Moving Averages

Calculate various moving averages (MA) of a series.

SMA(x, n = 10, ...)

EMA(x, n = 10, wilder = FALSE, ratio = NULL, ...)

DEMA(x, n = 10, v = 1, wilder = FALSE, ratio = NULL)

WMA(x, n = 10, wts = 1:n, ...)

EVWMA(price, volume, n = 10, ...)

ZLEMA(x, n = 10, ratio = NULL, ...)

VWAP(price, volume, n = 10, ...)

VMA(x, w, ratio = 1, ...)

HMA(x, n = 20, ...)

ALMA(x, n = 9, offset = 0.85, sigma = 6, ...)


Price, volume, etc. series that is coercible to xts or matrix.


Number of periods to average over.


logical; if TRUE, a Welles Wilder type EMA will be calculated; see notes.


A smoothing/decay ratio. ratio overrides wilder in EMA, and provides additional smoothing in VMA.


The 'volume factor' (a number in [0,1]). See Notes.


Vector of weights. Length of wts vector must equal the length of x, or n (the default).


Price series that is coercible to xts or matrix.


Volume series that is coercible to xts or matrix, that corresponds to price series, or a constant. See Notes.


Vector of weights (in [0,1]) the same length as x.


Percentile at which the center of the distribution should occur.


Standard deviation of the distribution.

any other passthrough parameters


SMA calculates the arithmetic mean of the series over the past n observations.

EMA calculates an exponentially-weighted mean, giving more weight to recent observations. See Warning section below.

WMA is similar to an EMA, but with linear weighting if the length of wts is equal to n. If the length of wts is equal to the length of x, the WMA will use the values of wts as weights.

DEMA is calculated as: DEMA = (1 + v) * EMA(x,n) - EMA(EMA(x,n),n) * v (with the corresponding wilder and ratio arguments).

EVWMA uses volume to define the period of the MA.

ZLEMA is similar to an EMA, as it gives more weight to recent observations, but attempts to remove lag by subtracting data prior to (n-1)/2 periods (default) to minimize the cumulative effect.

VWMA and VWAP calculate the volume-weighted moving average price.

VMA calculate a variable-length moving average based on the absolute value of w. Higher (lower) values of w will cause VMA to react faster (slower).

HMA a WMA of the difference of two other WMAs, making it very reponsive.

ALMA inspired by Gaussian filters. Tends to put less weight on most recent observations, reducing tendency to overshoot.


A object of the same class as x or price or a vector (if try.xts fails) containing the columns:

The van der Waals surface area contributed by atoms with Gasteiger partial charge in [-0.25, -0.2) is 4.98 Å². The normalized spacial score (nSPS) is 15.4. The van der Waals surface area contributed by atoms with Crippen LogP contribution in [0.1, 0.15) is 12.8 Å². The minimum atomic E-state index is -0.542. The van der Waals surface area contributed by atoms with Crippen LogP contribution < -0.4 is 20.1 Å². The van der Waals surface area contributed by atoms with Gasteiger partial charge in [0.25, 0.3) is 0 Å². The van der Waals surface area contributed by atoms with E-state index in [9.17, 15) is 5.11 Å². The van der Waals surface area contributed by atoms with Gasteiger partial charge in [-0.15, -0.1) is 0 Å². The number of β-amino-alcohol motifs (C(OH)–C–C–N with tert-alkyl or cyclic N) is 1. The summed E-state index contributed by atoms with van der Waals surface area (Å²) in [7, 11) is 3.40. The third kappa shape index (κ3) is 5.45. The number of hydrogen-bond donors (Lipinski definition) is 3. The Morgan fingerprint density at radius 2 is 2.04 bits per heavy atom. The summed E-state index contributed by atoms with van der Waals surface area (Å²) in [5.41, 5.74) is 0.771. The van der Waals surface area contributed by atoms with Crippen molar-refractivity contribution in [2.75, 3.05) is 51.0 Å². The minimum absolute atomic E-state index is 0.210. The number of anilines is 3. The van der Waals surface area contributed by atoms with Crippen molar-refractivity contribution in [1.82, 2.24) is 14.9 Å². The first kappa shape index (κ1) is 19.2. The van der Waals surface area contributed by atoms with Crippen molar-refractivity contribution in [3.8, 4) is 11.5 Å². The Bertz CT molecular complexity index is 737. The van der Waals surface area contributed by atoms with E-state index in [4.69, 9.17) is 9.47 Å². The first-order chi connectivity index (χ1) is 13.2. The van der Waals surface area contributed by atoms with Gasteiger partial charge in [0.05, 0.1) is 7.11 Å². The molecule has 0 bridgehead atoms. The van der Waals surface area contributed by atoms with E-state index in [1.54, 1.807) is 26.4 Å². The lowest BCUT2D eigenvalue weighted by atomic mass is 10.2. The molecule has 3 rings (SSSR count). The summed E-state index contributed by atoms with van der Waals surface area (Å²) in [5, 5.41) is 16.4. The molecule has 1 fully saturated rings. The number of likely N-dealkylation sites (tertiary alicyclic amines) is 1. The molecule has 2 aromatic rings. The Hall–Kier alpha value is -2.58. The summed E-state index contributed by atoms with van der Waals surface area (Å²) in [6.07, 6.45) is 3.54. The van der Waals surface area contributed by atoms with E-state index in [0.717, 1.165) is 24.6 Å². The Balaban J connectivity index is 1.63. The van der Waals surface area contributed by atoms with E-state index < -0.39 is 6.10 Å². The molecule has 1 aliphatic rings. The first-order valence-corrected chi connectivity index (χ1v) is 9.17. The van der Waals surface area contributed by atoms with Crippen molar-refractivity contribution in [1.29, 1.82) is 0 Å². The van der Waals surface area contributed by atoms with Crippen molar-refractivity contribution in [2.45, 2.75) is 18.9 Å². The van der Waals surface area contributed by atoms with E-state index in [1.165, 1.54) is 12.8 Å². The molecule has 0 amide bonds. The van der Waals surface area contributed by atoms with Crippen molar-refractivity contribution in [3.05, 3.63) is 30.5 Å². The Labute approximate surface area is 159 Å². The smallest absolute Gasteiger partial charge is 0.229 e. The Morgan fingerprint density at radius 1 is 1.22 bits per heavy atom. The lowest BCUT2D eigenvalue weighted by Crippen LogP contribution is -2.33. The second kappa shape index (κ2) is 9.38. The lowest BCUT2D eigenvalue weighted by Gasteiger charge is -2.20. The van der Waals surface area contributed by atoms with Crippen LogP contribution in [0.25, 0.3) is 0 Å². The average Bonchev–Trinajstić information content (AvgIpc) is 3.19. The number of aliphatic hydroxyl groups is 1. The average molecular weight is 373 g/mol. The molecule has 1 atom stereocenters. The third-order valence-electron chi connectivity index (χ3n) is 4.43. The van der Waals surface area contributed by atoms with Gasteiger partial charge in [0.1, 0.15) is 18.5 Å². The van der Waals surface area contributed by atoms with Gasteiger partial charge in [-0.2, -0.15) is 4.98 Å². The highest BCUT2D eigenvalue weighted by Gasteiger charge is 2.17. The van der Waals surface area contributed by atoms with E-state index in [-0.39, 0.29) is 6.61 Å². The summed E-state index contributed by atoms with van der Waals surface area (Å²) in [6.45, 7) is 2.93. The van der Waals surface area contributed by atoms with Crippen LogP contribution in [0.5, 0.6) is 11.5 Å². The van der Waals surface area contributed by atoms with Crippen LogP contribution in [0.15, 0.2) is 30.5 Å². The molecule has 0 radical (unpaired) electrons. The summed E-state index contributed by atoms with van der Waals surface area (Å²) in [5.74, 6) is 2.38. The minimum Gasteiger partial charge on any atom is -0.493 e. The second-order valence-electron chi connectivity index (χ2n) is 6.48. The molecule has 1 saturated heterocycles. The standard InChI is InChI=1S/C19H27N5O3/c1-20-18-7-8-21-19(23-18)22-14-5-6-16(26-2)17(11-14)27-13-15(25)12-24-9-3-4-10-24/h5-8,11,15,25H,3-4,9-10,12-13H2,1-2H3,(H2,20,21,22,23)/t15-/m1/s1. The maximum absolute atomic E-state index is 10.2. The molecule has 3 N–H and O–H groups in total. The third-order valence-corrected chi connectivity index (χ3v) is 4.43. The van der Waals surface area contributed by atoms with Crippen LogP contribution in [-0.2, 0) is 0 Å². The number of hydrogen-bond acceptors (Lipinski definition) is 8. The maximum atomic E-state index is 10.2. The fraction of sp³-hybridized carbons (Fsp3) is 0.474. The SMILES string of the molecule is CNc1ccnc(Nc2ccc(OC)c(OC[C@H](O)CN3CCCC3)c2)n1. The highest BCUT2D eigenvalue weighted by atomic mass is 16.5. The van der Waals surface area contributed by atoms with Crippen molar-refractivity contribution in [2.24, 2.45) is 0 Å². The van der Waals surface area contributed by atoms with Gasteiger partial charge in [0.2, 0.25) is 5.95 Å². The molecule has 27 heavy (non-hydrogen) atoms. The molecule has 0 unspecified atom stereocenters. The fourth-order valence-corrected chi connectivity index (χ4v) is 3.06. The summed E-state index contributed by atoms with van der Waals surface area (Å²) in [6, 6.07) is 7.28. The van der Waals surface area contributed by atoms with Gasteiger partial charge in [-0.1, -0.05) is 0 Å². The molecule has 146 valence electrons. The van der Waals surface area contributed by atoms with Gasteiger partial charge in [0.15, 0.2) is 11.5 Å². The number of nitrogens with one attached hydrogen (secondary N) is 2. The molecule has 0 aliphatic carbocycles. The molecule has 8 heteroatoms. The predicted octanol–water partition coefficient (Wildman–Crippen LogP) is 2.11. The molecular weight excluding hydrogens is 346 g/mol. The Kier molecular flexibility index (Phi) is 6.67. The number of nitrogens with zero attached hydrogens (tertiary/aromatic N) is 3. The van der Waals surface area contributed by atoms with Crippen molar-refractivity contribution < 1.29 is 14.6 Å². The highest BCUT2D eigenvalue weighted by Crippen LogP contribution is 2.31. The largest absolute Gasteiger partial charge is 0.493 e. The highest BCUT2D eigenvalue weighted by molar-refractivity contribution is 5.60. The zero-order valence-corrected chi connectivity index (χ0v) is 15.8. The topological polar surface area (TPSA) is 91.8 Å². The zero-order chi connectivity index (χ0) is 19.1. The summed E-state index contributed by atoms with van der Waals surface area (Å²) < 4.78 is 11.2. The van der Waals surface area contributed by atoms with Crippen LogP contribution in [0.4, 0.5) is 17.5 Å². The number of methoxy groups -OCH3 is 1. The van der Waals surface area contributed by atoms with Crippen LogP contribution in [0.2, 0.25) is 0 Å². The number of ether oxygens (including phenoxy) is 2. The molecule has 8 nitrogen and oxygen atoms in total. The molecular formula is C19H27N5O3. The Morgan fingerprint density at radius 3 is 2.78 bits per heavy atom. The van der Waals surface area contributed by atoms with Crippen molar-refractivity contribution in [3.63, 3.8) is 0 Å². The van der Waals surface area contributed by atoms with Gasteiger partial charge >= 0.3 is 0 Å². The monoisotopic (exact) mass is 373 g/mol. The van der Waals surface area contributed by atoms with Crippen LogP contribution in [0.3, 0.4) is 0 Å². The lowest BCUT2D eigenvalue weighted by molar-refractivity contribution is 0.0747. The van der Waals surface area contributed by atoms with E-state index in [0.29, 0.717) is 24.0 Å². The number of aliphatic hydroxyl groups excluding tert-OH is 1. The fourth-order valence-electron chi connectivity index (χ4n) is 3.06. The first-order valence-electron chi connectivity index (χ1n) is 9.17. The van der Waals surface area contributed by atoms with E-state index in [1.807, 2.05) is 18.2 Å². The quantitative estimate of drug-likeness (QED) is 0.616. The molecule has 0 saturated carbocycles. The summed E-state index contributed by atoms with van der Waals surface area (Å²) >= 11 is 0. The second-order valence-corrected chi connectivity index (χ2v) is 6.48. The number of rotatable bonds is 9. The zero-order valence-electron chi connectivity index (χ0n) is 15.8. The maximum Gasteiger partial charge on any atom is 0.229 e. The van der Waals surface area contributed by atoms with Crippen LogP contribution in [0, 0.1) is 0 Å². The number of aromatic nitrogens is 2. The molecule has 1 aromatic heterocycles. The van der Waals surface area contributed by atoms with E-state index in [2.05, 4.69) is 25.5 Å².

Simple moving average.


Exponential moving average.


Weighted moving average.


Double-exponential moving average.


Elastic, volume-weighted moving average.


Zero lag exponential moving average.


Volume-weighed moving average (same as VWAP).


Volume-weighed average price (same as VWMA).


Variable-length moving average.


Hull moving average.


Arnaud Legoux moving average.


For EMA, wilder=FALSE (the default) uses an exponential smoothing ratio of 2/(n+1), while wilder=TRUE uses Welles Wilder's exponential smoothing ratio of 1/n.

Since WMA can accept a weight vector of length equal to the length of x or of length n, it can be used as a regular weighted moving average (in the case wts=1:n) or as a moving average weighted by volume, another indicator, etc.

Since DEMA allows adjusting v, it is technically Tim Tillson's generalized DEMA (GD). When v=1 (the default), the result is the standard DEMA. When v=0, the result is a regular EMA. All other values of v return the GD result. This function can be used to calculate Tillson's T3 indicator (see example below). Thanks to John Gavin for suggesting the generalization.

For EVWMA, if volume is a series, n should be chosen so the sum of the volume for n periods approximates the total number of outstanding shares for the security being averaged. If volume is a constant, it should represent the total number of outstanding shares for the security being averaged.


Some indicators (e.g. EMA, DEMA, EVWMA, etc.) are calculated using the indicators' own previous values, and are therefore unstable in the short-term. As the indicator receives more data, its output becomes more stable. See example below.


The following site(s) were used to code/document this indicator:

See Also

See wilderSum, which is used in calculating a Welles Wilder type MA.

  • ALMA
  • DEMA
  • EMA
  • GD
  • HMA
  • MA
  • MovingAverages
  • SMA
  • T3
  • VMA
  • VWAP
  • VWMA
  • WMA
library(TTR) # NOT RUN { data(ttrc) ema.20 <- EMA(ttrc[,"Close"], 20) sma.20 <- SMA(ttrc[,"Close"], 20) dema.20 <- DEMA(ttrc[,"Close"], 20) evwma.20 <- EVWMA(ttrc[,"Close"], ttrc[,"Volume"], 20) zlema.20 <- ZLEMA(ttrc[,"Close"], 20) alma <- ALMA(ttrc[,"Close"]) hma <- HMA(ttrc[,"Close"]) ## Example of Tim Tillson's T3 indicator T3 <- function(x, n=10, v=1) DEMA(DEMA(DEMA(x,n,v),n,v),n,v) t3 <- T3(ttrc[,"Close"]) ## Example of short-term instability of EMA ## (and other indicators mentioned above) x <- rnorm(100) tail( EMA(x[90:100],10), 1 ) tail( EMA(x[70:100],10), 1 ) tail( EMA(x[50:100],10), 1 ) tail( EMA(x[30:100],10), 1 ) tail( EMA(x[10:100],10), 1 ) tail( EMA(x[ 1:100],10), 1 ) # }
Documentation reproduced from package TTR, version 0.23-1, License: GPL-2

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